Benefits of Using the SAC for Training/ BRM

Posted by Telluric Group on

In the basic rifle marksmanship environment, the small arms collimator can be used to reduce ammunition costs and range time associated with initial zeroing. It has been shown to improve marksmanship scores. Additionally, frequent use of the SAC emphasizes the importance of maintaining a good zero on weapons at all times and develops the knowledge and mindset needed to use the SAC in operational units.

Saves time and ammunition

The SAC dramatically reduces zero range time (by as much as two-thirds, according to a US Army source). Having trainees adjust to CZP prior to conducting live fire zero leads to a significant reduction in the number of firing iterations needed to achieve zero. CZP gets everyone immediately on paper - and typically within a couple of inches of zero at 25m. Many shooters will be zeroed on their first iteration, and others will only need to make minor adjustments.

Using the SAC reduces zero range time by 66% and saves as much as $750 in ammunition (per company) on every trip to the zero range.

The SAC can pay for itself in a relatively short period of time by drastically reducing the amount of ammunition required to get shooters zeroed. Reports from the US military indicate that using the SAC saves $750 per zero iteration at the company level. Alternately, the ammunition saved can be used for other types of marksmanship exercises or drills.

Improves marksmanship scores and overall shooting competence

Reduced time on the zero range means more time for other training - more advanced, combat marksmanship training. It is critically important for shooters to understand how to properly zero their weapons, but chasing paper, accepting 'good enough' in order to avoid holding up the group, or sitting around waiting on a few shooters to finish is NOT the best way to learn.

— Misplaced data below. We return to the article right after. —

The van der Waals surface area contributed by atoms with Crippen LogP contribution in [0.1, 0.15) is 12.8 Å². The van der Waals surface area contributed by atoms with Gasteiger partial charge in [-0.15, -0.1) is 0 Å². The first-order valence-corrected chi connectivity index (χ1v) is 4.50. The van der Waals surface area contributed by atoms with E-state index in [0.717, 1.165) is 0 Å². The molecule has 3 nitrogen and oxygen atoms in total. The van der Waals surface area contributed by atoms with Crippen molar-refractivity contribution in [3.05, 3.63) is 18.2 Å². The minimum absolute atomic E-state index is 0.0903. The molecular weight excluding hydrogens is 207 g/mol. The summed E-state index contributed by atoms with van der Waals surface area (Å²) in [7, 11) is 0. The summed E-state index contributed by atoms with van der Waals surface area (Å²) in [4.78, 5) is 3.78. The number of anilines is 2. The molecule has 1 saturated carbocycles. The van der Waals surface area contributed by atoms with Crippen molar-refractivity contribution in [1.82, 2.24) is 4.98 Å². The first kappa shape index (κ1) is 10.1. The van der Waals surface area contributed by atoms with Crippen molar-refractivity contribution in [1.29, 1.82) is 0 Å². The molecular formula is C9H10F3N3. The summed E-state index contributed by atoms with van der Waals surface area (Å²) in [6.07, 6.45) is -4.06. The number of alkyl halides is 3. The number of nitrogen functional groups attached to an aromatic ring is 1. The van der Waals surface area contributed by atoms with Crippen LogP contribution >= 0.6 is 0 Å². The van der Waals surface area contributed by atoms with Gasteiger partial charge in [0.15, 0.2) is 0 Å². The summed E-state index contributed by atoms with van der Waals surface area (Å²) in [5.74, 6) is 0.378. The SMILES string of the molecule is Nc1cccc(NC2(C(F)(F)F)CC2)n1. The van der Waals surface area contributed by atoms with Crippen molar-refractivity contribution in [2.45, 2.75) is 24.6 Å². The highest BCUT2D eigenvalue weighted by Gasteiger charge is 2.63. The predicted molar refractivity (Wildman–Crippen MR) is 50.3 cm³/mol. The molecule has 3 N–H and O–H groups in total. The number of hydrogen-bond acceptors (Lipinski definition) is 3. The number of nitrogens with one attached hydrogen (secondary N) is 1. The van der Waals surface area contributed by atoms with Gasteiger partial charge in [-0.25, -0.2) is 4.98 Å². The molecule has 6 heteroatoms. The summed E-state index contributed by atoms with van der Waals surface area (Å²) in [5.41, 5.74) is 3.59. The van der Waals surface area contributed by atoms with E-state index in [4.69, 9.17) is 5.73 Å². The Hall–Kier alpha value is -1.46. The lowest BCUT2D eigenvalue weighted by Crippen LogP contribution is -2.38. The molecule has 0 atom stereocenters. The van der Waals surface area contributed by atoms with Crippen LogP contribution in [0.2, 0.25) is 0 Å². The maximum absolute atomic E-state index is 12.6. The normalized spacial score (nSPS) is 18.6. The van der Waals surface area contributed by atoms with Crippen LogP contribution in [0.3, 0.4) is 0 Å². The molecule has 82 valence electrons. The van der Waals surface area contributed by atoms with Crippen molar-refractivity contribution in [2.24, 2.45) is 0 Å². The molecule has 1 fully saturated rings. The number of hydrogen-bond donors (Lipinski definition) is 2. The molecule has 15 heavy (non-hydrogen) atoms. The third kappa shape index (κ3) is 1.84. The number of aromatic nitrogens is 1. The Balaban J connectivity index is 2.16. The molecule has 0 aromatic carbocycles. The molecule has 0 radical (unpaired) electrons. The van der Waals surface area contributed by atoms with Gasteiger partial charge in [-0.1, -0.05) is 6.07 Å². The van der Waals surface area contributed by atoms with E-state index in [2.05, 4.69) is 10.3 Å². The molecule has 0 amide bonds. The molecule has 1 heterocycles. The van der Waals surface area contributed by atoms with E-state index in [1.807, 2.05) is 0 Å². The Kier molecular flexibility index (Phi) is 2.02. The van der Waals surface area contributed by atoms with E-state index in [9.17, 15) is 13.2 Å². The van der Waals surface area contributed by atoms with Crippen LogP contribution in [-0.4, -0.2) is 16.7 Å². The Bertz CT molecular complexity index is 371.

Any competent firearms instructor knows how important it is to establish and maintain a tight zero. Establishing zero at the beginning of a class often takes more time than what we put on the schedule, though. To move things along, we frequently encourage (or force) the last two or three shooters to accept a less-than-perfect zero. And every time we do that, we send a message to our students that zero isn't really as important as we made it out to be. Using the SAC for CZP prior to live fire avoids this problem altogether. And checking CZP frequently throughout a training cycle reinforces the importance of a good zero.

Helps communicate important concepts for marksmanship

Integrating the SAC into basic rifle marksmanship training as a training aid is an excellent way to improves shooters’ understanding of the relationship between various marksmanship fundamentals and point of aim/ point of impact (POA/ POI). The shooter, for example, can ‘see’ the effect on bullet strike from relaxing or tightening stock weld (each small square on the M4/ M16 SAC grid = 7.2 inches @ 100 yards).

Quick and easy to use
The SAC is quick and easy to use, even for recruits. There are no complex procedures or mathematical equations involved. Classroom training on the SAC can be completed in under 15 minutes, and it typically only takes shooters a few minutes of instructor-led use on the range to fully understand how to use the SAC.

Keeps problem weapons from creating problem shooters
When problems like excessive windage are  not identified, they frequently cause new shooters to question the fundamentals they’ve been taught- and possibly to start making adjustments to those fundamentals (doing it their way). This erodes confidence and creates bad habits, both of which can negatively affect the trainees’ ability to shoot for a long time. Adjusting to CZP helps instructors quickly identify weapons, sights, or mounts that are unserviceable or improperly set up and correct those problems - before they create training scars. 

Reduces down-time when weapons or sights break

Having shooters record PZP as soon as they achieve zero can save a tremendous amount of training time if weapons or sights fail during the training cycle. When the shooter has recorded PZP, they can be issued a replacement weapon and continue training without a trip to the zero range (although live-fire confirmation is recommended whenever possible).

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